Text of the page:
Sanderson Farms, Inc. et al v. National Labor Relations Board et al

Filing 20

ORDER granting Defendant's 12 Motion to Dismiss for Lack of Jurisdiction. The case is dismissed without prejudice. A separate Judgment shall be entered pursuant to Rule 58 of the Federal Rules of Civil Procedure. Signed by District Judge Keith Starrett on April 15, 2015 (dsl)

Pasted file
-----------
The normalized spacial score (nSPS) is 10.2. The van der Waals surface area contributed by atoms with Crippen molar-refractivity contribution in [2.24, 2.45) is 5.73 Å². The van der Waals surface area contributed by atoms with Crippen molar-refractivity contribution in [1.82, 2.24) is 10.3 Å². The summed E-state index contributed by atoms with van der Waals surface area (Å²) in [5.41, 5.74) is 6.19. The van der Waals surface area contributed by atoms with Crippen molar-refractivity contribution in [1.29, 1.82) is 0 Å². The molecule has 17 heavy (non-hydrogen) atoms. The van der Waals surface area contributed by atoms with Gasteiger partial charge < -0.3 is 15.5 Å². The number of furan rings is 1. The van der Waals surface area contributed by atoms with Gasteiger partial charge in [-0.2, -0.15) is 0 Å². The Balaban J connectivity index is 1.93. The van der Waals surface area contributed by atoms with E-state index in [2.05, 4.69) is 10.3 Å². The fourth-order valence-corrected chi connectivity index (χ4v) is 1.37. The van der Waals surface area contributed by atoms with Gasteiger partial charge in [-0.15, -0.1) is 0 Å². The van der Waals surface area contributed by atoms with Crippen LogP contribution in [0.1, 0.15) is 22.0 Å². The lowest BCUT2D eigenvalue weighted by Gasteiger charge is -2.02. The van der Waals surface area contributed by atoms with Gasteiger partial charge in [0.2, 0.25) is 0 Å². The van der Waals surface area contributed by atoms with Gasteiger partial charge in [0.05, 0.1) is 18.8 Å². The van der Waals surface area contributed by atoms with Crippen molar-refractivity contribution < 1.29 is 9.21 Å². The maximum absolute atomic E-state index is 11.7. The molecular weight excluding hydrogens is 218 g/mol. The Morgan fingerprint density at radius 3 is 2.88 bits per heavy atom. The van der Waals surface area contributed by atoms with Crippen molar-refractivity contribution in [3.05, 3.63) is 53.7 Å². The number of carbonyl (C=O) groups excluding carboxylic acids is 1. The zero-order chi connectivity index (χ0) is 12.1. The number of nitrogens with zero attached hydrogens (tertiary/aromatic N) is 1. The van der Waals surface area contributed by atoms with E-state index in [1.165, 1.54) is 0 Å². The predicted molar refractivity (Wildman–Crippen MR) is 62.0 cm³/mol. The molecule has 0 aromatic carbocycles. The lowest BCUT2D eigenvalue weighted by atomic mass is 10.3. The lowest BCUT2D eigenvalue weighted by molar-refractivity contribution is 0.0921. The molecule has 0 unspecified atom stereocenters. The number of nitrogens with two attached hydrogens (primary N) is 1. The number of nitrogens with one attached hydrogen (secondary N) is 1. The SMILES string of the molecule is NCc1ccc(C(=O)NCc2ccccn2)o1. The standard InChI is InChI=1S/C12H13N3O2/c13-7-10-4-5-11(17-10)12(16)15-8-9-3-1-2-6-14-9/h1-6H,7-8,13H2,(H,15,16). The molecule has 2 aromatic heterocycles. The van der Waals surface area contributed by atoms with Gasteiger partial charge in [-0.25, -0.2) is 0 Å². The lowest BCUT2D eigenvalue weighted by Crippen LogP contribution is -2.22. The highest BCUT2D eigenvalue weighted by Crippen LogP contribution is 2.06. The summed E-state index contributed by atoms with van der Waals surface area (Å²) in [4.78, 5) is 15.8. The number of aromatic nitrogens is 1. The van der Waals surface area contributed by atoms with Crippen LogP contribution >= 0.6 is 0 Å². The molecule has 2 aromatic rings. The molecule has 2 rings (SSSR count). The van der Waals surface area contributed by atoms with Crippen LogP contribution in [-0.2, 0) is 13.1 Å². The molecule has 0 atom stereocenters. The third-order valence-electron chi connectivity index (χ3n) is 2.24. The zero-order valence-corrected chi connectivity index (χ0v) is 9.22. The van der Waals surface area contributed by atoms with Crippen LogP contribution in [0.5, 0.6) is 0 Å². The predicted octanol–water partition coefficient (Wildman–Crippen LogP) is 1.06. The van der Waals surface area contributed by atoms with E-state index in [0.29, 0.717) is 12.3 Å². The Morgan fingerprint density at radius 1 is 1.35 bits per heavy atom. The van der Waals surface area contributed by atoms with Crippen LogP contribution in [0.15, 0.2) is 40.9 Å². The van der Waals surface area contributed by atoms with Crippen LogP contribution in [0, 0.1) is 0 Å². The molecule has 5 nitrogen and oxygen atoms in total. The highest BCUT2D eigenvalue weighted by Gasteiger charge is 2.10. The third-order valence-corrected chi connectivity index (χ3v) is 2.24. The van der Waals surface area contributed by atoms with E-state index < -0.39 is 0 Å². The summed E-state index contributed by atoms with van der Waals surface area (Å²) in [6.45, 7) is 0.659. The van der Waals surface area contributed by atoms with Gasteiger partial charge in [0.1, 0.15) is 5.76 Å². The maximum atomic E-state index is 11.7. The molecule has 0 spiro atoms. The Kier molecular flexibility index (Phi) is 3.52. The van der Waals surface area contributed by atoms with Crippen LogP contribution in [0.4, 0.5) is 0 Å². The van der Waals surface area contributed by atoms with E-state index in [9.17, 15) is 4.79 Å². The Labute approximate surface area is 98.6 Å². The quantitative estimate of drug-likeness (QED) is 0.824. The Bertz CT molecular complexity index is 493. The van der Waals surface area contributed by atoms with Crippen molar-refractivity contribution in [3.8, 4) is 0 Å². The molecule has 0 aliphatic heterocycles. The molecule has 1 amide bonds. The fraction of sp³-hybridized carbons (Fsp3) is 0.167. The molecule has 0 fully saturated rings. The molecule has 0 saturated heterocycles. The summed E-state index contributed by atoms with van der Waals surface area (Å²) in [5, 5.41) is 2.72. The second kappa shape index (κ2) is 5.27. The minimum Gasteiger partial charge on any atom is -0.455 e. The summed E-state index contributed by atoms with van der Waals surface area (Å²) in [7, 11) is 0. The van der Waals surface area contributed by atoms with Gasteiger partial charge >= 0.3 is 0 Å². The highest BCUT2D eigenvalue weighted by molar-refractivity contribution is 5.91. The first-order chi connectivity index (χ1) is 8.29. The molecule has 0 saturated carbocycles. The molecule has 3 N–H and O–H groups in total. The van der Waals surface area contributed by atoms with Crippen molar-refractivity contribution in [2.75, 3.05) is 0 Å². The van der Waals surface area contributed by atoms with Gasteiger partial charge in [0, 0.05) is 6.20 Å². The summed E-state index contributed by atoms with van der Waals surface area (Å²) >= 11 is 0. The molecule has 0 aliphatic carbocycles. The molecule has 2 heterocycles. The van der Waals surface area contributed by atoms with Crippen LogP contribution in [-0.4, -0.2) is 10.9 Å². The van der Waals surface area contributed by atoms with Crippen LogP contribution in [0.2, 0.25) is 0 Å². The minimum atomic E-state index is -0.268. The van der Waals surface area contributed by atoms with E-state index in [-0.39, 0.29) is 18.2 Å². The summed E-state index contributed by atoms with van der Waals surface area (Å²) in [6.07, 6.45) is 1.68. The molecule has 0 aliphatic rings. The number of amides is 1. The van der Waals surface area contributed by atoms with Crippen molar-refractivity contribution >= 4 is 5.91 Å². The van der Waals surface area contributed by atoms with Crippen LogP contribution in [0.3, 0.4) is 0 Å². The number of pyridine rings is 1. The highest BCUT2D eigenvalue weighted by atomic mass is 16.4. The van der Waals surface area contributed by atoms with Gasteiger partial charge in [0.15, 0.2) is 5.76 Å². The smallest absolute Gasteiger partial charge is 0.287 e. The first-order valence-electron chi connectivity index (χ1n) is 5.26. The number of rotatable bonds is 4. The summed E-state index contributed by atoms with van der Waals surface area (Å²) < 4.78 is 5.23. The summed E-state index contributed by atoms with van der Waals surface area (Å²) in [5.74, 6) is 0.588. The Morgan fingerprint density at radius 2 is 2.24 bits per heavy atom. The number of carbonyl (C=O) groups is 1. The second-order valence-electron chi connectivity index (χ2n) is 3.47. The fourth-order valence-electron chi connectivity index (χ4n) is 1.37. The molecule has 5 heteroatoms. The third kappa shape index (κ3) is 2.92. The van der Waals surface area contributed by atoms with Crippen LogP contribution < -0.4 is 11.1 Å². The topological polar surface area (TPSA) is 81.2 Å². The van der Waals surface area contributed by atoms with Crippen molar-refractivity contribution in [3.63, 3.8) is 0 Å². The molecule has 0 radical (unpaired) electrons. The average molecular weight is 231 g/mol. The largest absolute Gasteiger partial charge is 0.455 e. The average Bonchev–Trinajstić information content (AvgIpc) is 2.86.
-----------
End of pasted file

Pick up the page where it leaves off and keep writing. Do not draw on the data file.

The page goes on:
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IN THE UNITED STATES DISTRICT COURT FOR THE SOUTHERN DISTRICT OF MISSISSIPPI EASTERN DIVISION SANDERSON FARMS, INC., et al. V. PLAINTIFFS CIVIL ACTION NO. 2:14-CV-126-KS-MTP NATIONAL LABOR RELATIONS BOARD, et al. DEFENDANTS MEMORANDUM OPINION AND ORDER For the reasons below, the Court grants Defendants’ Motion to Dismiss [12] for lack of jurisdiction. Accordingly, this case is dismissed without prejudice. I. BACKGROUND From 2011 to 2013, seven unfair labor practice charges [12-2, 12-3, 12-4, 12-5, 129, 12-10, 12-11] were filed with the National Labor Relations Board (“NLRB”) against Plaintiff by the Laborers’ International Union of North America (“LIUNA”) Local 693 and/or its members in their individual capacities. The charging parties alleged that Plaintiff had unlawfully interfered with, restrained, and/or coerced its employees in violation of Section 8(a) of the National Labor Relations Act (“NLRA”). See 29 U.S.C. § 158(a). On September 14, 2012, the NLRB issued a complaint and notice of hearing [12-6] against Plaintiff related to four of the charges (Nos. 15-CA-066574, 15-CA-071103, 15CA-071104, and 15-CA-071119), but on May 7, 2013, it dismissed the complaint and withdrew the notice of hearing [12-7]. The agency deferred further proceedings [12-8] to the parties’ grievance process, but it represented that it would continue to monitor the situation and could, under certain circumstances, resume processing the charges. The NLRB never issued a complaint related to the remaining three charges (Nos. 15-CA089244, 15-CA-103890, and 15-CA-109264), but on April 30, 2013, it deferred further proceedings [12-12] to the parties’ grievance process and represented that it might, under certain circumstances, resume processing the charges. On September 17, 2013, LIUNA placed Local 693 into trusteeship, and on February 4, 2014, the Deputy Trustee requested withdrawal of the unfair labor practice charges [1-2]. However, on February 24, 2014, the NLRB revoked its deferral and resumed processing the charges [12-13], and on February 28, 2014, the NLRB declined the union’s request to withdraw the charges [1-3]. It stated: “If, as has happened here, the discriminatees want to proceed despite the Charging Party’s request to withdraw the charge, Regions have been instructed to resume the investigation and determine whether complaint should issue, absent settlement.” The NLRB’s decision was based, at least in part, on its belief that the union did not settle the grievances, but that it “decided to drop the grievances for other reasons.” The NLRB reiterated its position in a letter dated March 25, 2014 [1-6] and directed Plaintiff’s counsel to the relevant agency guidelines. Accordingly, the NLRB resumed processing the charges, and it sought evidence from Plaintiff, eventually issuing subpoenas [12-17, 12-18]. Plaintiff filed petitions to revoke the subpoenas, but the NLRB denied the petitions [12-21, 12-22]. In the interim, Plaintiff attempted to negotiate with the NLRB [1-9, 1-10] representing that it would cooperate in the investigation of some of the charges if the NLRB would approve withdrawal of the others. The NLRB declined the offer [1-11, 1-12]. It stated that the union could not withdraw the charge in one of the cases (No. 15-CA-089244) insofar as 2 the charging party was the alleged discriminatee, Tina Taylor. It further represented that it would address the union’s withdrawal requests after it investigated and decided whether to proceed with the pending cases. On August 11, 2014, Plaintiff filed a Complaint [1] with this Court. Plaintiff contends that the NLRB and its Regional Director, Kathleen McKinney, violated certain sections of the Administrative Procedures Act (“APA”). 5 U.S.C. § 702, et seq. Plaintiff claims that Defendants’ refusal to accept Local 693's withdrawal of the pending charges or to dismiss some of the charges violates the APA. Defendants filed a Motion to Dismiss [12] for lack of jurisdiction, which the Court now addresses. II. DISCUSSION “A case is properly dismissed for lack of subject matter jurisdiction when the court lacks the statutory or constitutional power to adjudicate the case.” Smith v. Reg’l Transit Auth., 756 F.3d 340, 347 (5th Cir. 2014). “A Rule 12(b)(1) motion should be granted only if it appears certain that the plaintiff cannot prove a plausible set of facts that establish subject matter jurisdiction.” Davis v. United States, 597 F.3d 646, 649 (5th Cir. 2009). “In evaluating subject matter jurisdiction on a motion to dismiss a court may consider (1) the complaint alone, (2) the complaint supplemented by undisputed facts evidenced in the record, or (3) the complaint supplemented by undisputed facts plus the court’s resolution of disputed facts.” Tewari De-Ox Sys. v. Mt. States/Rosen, Ltd. Liab. Corp., 757 F.3d 481, 483 (5th Cir. 2014). The Court elects to only consider the pleadings and undisputed facts evidenced in the record. Therefore, it must “consider the allegations in the plaintiff’s complaint as true.” Spotts v. United States, 613 F.3d 559, 566 (5th Cir. 2010). The party 3 asserting jurisdiction bears the burden of showing that subject matter jurisdiction exists. Ramming v. United States, 281 F.3d 158, 161 (5th Cir. 2001). The parties agree that, generally, “a plaintiff must exhaust all available administrative remedies before coming to a federal court for relief . . . .” Am. Gen. Ins. Co. v. FTC, 496 F.2d 197, 199 (5th Cir. 1974). This requirement applies to administrative proceedings before the NLRB. Myers v. Bethlehem Shipbuilding, Corp., 303 U.S. 41, 58 S. Ct. 459, 82 L. Ed. 638 (1938). The NLRA provides a specific course of judicial review following the Board’s final order – in the courts of appeals, rather than the district courts. 29 U.S.C. § 160(f). “[A]ny effort by the Federal District Courts to review or supervise unfair labor practice proceedings prior to the issuance of the Board’s final order is at war with the long settled rule of judicial administration that no one is entitled to judicial relief for a supposed or threatened injury until the prescribed administrative remedy has been exhausted.” Bokat v. Tidewater Equipment Co., 363 F.2d 667, 671 (5th Cir. 1966) (quoting Myers, 303 U.S. at 50-51). Plaintiff argues that this case falls within the exception to the administrative exhaustion requirement articulated in Leedom v. Kyne, 358 U.S. 184, 79 S. Ct. 180, 3 L. Ed. 2d 210 (1958). Under Kyne, ”a plaintiff may secure judicial review when an agency exceeds the scope of its delegated authority or violates a clear statutory mandate.” Lundeen v. Mineta, 291 F.3d 300, 312 (5th Cir. 2002); see also Exxon Chems. Am. v. Chao, 298 F.3d 464, 468 (5th Cir. 2002). Kyne permits “injunctions only in a very narrow situation in which there is a plain violation of an unambiguous and mandatory provision of the statute. Review . . . is permissible only if the agency’s error is of a summa or 4 magna quality as contraposed to decisions which are simply cum error. Only the egregious error melds the agency’s decision into justiciability.” Id. (punctuation and footnotes omitted). “[T]he exception allowing review of an agency action allegedly ‘in excess of authority’ must not simply involve a dispute over statutory interpretation. . . . The agency’s challenged action must be so contrary to the terms of the relevant statute that it necessitates judicial review independent of the provisions of the relevant statute.” Am. Airlines, Inc. v. Herman, 176 F.3d 283, 293 (5th Cir. 1999). “Moreover, an important element underlying the decision in Kyne was the fact that the Board’s egregious disregard for the plain words of the Act would wholly deprive the [plaintiff] of a meaningful and adequate means of vindicating its rights.” Id. According to the Complaint [1], Plaintiff contends that Defendants acted outside the scope of their authority refusing to permit withdrawal of the charges against it. Congress gave the NLRB authority to promulgate “such rules and regulations as may be necessary to carry out the provisions of this Act.” 29 U.S.C. 156. Those regulations provide that “[w]ithdrawal may . . . be requested on the initiative of the complainant,” 29 C.F.R. § 101.5, but “[a]ny such charge may be withdrawn, prior to the hearing, only with the consent of the regional director with whom such charge was filed . . . .” 29 C.F.R. § 102.9. The Fifth Circuit explained: Requests to withdraw charges filed with the Board may arise, and be dealt with, in varying contexts. There may be a unilateral request by the complainant for withdrawal of charges, 29 C.F.R. § 101.5, which may or may not be part of a settlement between the parties, and, if there is a settlement agreement, it is not necessarily revealed to the Regional Director. The Regional Director’s consent to the unilateral request for withdrawal is required, NLRB v. Wemyss, 212 F.2d 465, 468 (9th Cir. 5 1954); 29 C.F.R. § 102.9, which is consistent with the duty of the Board to enforce public rights rather than private rights. See Garner v. Teamsters, Chauffeurs & Helpers, Local Union 776, 346 U.S. 485, 492, 74 S. Ct. 161, 166, 98 L. Ed. 228, 240 (1953). For example, a private party might conclude that it is in his best interest to withdraw a charge; the Regional Director, however, could conclude that the public interest would be better served by a formal resolution of the dispute. Gulf States Mfrs., Inc. v. NLRB, 598 F.2d 896, 901 (5th Cir. 1979). Therefore, Defendants, in declining to permit withdrawal of the charges, were well within their statutory and regulatory discretion, and the Kyne exception does not apply. See Lundeen, 291 F.3d at 312 (where agency’s alleged actions did not violate statute or regulation, Kyne did not apply); Chao, 298 F.3d at 468 (where agency did not exceed its congressionally delegated authority, Kyne exception did not apply). The Court further notes that Kyne does not apply unless the agency’s error is so “malignant” or “egregious” that it “would wholly deprive the [plaintiff] of a meaningful and adequate means of vindicating its rights.” Herman, 176 F.3d at 293. Even if Plaintiff had a right to withdrawal of the charges without the Regional Director’s consent, “an adequate judicial review” process is provided at 29 U.S.C. § 160(e), (f). Bokat, 363 F.2d at 672; Titan Int’l, Inc. v. Wells, No. 5:01-CV-175, 2001 U.S. Dist. LEXIS 17240, at *14*15 (S.D. Miss. Aug. 24, 2001). Finally, the Court notes that the APA only provides for judicial review of “[a]gency action made reviewable by statute and final agency action for which there is no other adequate remedy in a court . . . .” 5 U.S.C. § 704. “A preliminary, procedural, or intermediate agency action or ruling not directly reviewable is subject to review on the review of the final agency action.” Id. “As a general matter, two conditions must be 6 satisfied for agency action to be final: First, the action must mark the consummation of the agency’s decisionmaking process – it must not be of a merely tentative or interlocutory nature. And second, the action must be one by which rights or obligations have been determined, or from which legal consequences will flow.” Belle Co., LLC v. United States Army Corps of Eng’rs, 761 F.3d 383, 388 (5th Cir. 2014). “The APA’s judicial review provision also requires that the person seeking APA review of final agency action have no other adequate remedy in court.” Id. Here, the NLRB has not taken any final action. None of Plaintiff’s rights or obligations have been determined. No legal consequences resulted from the Regional Director’s decision to withhold consent for withdrawal of the charges. In fact, Plaintiff’s apparent goal is to prevent the determination of any rights or obligations through the administrative process. And the Court notes again that Plaintiff has an adequate remedy for judicial review: the process provided at 29 U.S.C. § 160(e), (f). Bokat, 363 F.2d at 672; Wells, 2001 U.S. Dist. LEXIS 17240 at *14-*15. III. CONCLUSION For these reasons, the Court grants Defendants’ Motion to Dismiss [12] for lack of jurisdiction. This case is dismissed without prejudice. SO ORDERED AND ADJUDGED this 15th day of April, 2015. s/Keith Starrett UNITED STATES DISTRICT JUDGE 7